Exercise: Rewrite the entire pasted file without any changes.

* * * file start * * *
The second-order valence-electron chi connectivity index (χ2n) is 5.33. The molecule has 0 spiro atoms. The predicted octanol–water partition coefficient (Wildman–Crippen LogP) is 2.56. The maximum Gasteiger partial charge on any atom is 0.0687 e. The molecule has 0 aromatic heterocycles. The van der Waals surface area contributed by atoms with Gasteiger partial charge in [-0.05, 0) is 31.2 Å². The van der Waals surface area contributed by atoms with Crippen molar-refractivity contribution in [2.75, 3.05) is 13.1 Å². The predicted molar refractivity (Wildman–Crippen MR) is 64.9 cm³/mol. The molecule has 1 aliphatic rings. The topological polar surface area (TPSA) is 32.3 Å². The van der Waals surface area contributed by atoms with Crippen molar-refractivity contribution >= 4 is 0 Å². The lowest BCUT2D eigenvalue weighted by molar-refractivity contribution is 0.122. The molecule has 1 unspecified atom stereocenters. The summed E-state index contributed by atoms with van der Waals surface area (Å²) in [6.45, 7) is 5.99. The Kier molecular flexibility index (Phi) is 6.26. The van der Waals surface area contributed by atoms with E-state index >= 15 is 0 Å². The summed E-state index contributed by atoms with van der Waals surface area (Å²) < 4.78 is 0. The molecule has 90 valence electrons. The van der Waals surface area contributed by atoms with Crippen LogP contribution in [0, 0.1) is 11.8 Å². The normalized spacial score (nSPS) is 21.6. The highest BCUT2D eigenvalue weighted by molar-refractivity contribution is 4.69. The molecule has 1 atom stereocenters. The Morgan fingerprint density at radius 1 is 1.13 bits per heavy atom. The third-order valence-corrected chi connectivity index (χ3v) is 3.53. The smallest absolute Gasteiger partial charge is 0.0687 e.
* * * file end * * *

The second-order valence-electron chi connectivity index (χ2n) is 5.33. The molecule has 0 spiro atoms. The predicted octanol–water partition coefficient (Wildman–Crippen LogP) is 2.56. The maximum Gasteiger partial charge on any atom is 0.0687 e. The molecule has 0 aromatic heterocycles. The van der Waals surface area contributed by atoms with Gasteiger partial charge in [-0.05, 0) is 31.2 Å². The van der Waals surface area contributed by atoms with Crippen molar-refractivity contribution in [2.75, 3.05) is 13.1 Å². The predicted molar refractivity (Wildman–Crippen MR) is 64.9 cm³/mol. The molecule has 1 aliphatic rings. The topological polar surface area (TPSA) is 32.3 Å². The van der Waals surface area contributed by atoms with Crippen molar-refractivity contribution >= 4 is 0 Å². The lowest BCUT2D eigenvalue weighted by molar-refractivity contribution is 0.122. The molecule has 1 unspecified atom stereocenters. The summed E-state index contributed by atoms with van der Waals surface area (Å²) in [6.45, 7) is 5.99. The Kier molecular flexibility index (Phi) is 6.26. The van der Waals surface area contributed by atoms with E-state index >= 15 is 0 Å². The summed E-state index contributed by atoms with van der Waals surface area (Å²) < 4.78 is 0. The molecule has 90 valence electrons. The van der Waals surface area contributed by atoms with Crippen LogP contribution in [0, 0.1) is 11.8 Å². The normalized spacial score (nSPS) is 21.6. The highest BCUT2D eigenvalue weighted by molar-refractivity contribution is 4.69. The molecule has 1 atom stereocenters. The Morgan fingerprint density at radius 1 is 1.13 bits per heavy atom. The third-order valence-corrected chi connectivity index (χ3v) is 3.53. The smallest absolute Gasteiger partial charge is 0.0687 e.